But my photography doesn’t always fit into neat, coherent series, so maybe I need to roll freeform around this world, unfettered, able to photograph whatever and whenever: the sky, my feet, the coffee in my cup, the flowers I just noticed, my friends and lovers, and, because it’s all my life, surely it will make sense? Perhaps. Sometimes that works, sometimes it’s indulgent, but really it’s your choice, because you are also free to not make ‘sense’.
“so finally even this story is absurd, which is an important part of the point, if any, since that it should have none whatsoever seems part of the point too”
– Malcolm Lowry, Ghostkeeper.
Ok, so I need time to think about this. To allow myself that freedom for a short time. A couple of years. Maybe I won’t find my answer, but I will be around others who understand this question, who have reached a similar point. Maybe I’ll start on the wrong road, or for the wrong reasons – because I liked cameras, because I thought photography was an easy option, but if I’m forced to try, then perhaps I’ll stumble on some little thing, that makes a piece of sense to me, or simply just feels right. If I concentrate on that, then maybe it grows, and in its modest ineffable way, begins to matter. Like photographing Arab-Americans in the USA as human beings with lives and hopes, families and feelings, straight, gay, young, old, with all the humanity that Hollywood never grants them. Or the black community of New Haven, doing inexplicable joyous, ridiculous theatrical-charades that explode my preconceptions into a thousand pieces. Or funny-disturbing-sad echoes of a snapshot of my old boyfriend. Or the anonymous suburban landscape of upstate in a way that defies the spectacular images we’re addicted to. Or… how we women use our bodies to display who we believe we should be, Or…
“A Novel? No, I don’t have the endurance any more. To write a novel, you have to be like Atlas, holding up the whole world on your shoulders, and supporting it there for months and years, while its affairs work themselves out…”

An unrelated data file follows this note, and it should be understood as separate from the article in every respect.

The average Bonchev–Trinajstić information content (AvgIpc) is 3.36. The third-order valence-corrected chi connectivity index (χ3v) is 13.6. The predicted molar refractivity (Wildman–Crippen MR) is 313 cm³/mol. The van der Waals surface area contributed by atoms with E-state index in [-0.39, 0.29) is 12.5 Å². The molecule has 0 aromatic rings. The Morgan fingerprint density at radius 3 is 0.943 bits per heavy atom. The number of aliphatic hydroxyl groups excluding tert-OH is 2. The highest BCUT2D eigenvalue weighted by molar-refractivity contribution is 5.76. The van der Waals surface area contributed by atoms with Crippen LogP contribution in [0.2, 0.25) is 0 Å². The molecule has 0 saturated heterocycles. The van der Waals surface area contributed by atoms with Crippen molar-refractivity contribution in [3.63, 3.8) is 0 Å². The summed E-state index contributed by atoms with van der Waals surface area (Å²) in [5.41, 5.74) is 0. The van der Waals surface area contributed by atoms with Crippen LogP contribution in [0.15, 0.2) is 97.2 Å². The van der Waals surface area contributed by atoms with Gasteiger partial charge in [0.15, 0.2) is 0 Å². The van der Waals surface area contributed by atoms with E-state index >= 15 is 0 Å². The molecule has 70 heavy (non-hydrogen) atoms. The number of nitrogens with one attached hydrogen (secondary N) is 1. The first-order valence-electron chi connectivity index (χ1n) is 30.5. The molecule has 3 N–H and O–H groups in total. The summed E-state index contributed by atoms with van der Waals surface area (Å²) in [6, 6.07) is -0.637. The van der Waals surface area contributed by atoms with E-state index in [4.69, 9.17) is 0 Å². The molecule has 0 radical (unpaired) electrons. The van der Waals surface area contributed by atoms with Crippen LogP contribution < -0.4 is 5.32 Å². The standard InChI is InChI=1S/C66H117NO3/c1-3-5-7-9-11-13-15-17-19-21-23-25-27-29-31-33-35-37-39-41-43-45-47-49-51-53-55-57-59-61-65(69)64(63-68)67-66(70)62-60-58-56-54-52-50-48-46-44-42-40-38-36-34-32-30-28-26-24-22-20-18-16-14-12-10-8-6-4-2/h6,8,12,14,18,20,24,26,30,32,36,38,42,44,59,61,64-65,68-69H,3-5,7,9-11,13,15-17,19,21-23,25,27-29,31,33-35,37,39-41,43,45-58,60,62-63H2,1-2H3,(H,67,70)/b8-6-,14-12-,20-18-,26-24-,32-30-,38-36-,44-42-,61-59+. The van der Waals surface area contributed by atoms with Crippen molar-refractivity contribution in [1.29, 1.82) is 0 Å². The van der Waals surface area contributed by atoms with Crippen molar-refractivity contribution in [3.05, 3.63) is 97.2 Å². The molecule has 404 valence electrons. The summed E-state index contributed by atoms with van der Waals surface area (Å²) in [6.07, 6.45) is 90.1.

– J. M. Coetzee, Diary of a Bad Year.
And hopefully I will carry on, and develop it, because it is worthwhile. Carry on because it matters when other things don’t seem to matter so much: the money job, the editorial assignment, the fashion shoot. Then one day it will be complete enough to believe it is finished. Made. Existing. Done. And in its own way: a contribution, and all that effort and frustration and time and money will fall away. It was worth it, because it is something real, that didn’t exist before you made it exist: a sentient work of art and power and sensitivity, that speaks of this world and your fellow human beings place within it. Isn’t that beautiful?
– Paul Graham. Yale MFA Photography Graduation, February 2009.
This month I read a review in a leading US Art Magazine of a Jeff Wall survey book, praising how he had distinguished himself from previous art photography by:
“Carefully constructing his pictures as provocative often open ended vignettes, instead of just snapping his surroundings”
Anyone who cares about photography‘s unique and astonishing qualities as a medium should be insulted by such remarks, especially here in 2010, in this country, in this city, which has embraced photography like no other.
Now this is maybe just an unthinking review, but what it does illustrate is how there remains a sizeable part of the art world that simply does not get photography. They get artists who use photography to illustrate their ideas, installations, performances and concepts, who ‘deploy’ the medium as one of a range of artistic strategies to complete their work. But photography for and of itself -photographs taken from the world as it is– are misunderstood as a collection of random observations and lucky moments, or muddled up with photojournalism, or tarred with a semi-derogatory ‘documentary’ tag.
This is tremendously sad, for if we look back, the simple truth is that the majority of the great photographic works of art in the 20th century operate in precisely this territory: from Walker Evans to Robert Frank, Diane Arbus to Garry Winogrand, from Stephen Shore traveling across America in Uncommon Places; Robert Adams navigating the freshly minted suburbs of Denver in The New West, or William Eggleston spiraling towards Jimmy Carter’s hometown in Election Eve, nobody would seriously propose that these sincere photographic artists were merely “snapping their surroundings”.